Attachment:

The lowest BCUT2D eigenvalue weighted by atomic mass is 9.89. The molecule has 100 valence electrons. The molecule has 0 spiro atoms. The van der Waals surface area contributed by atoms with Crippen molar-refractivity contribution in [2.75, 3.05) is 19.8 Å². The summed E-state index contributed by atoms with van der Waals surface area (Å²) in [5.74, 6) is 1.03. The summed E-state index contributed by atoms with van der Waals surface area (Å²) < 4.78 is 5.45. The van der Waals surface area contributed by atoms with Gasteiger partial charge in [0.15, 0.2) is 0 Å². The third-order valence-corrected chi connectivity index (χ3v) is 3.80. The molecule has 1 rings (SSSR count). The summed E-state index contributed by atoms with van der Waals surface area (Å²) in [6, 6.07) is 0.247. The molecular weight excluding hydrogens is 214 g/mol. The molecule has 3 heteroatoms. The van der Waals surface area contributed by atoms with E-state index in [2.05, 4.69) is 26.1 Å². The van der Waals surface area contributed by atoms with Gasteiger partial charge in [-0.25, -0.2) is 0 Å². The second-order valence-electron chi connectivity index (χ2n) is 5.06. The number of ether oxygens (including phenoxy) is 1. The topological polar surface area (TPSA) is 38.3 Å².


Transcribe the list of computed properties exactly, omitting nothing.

The lowest BCUT2D eigenvalue weighted by atomic mass is 9.89. The molecule has 100 valence electrons. The molecule has 0 spiro atoms. The van der Waals surface area contributed by atoms with Crippen molar-refractivity contribution in [2.75, 3.05) is 19.8 Å². The summed E-state index contributed by atoms with van der Waals surface area (Å²) in [5.74, 6) is 1.03. The summed E-state index contributed by atoms with van der Waals surface area (Å²) < 4.78 is 5.45. The van der Waals surface area contributed by atoms with Gasteiger partial charge in [0.15, 0.2) is 0 Å². The third-order valence-corrected chi connectivity index (χ3v) is 3.80. The molecule has 1 rings (SSSR count). The summed E-state index contributed by atoms with van der Waals surface area (Å²) in [6, 6.07) is 0.247. The molecular weight excluding hydrogens is 214 g/mol. The molecule has 3 heteroatoms. The van der Waals surface area contributed by atoms with E-state index in [2.05, 4.69) is 26.1 Å². The van der Waals surface area contributed by atoms with Gasteiger partial charge in [-0.25, -0.2) is 0 Å². The second-order valence-electron chi connectivity index (χ2n) is 5.06. The number of ether oxygens (including phenoxy) is 1. The topological polar surface area (TPSA) is 38.3 Å².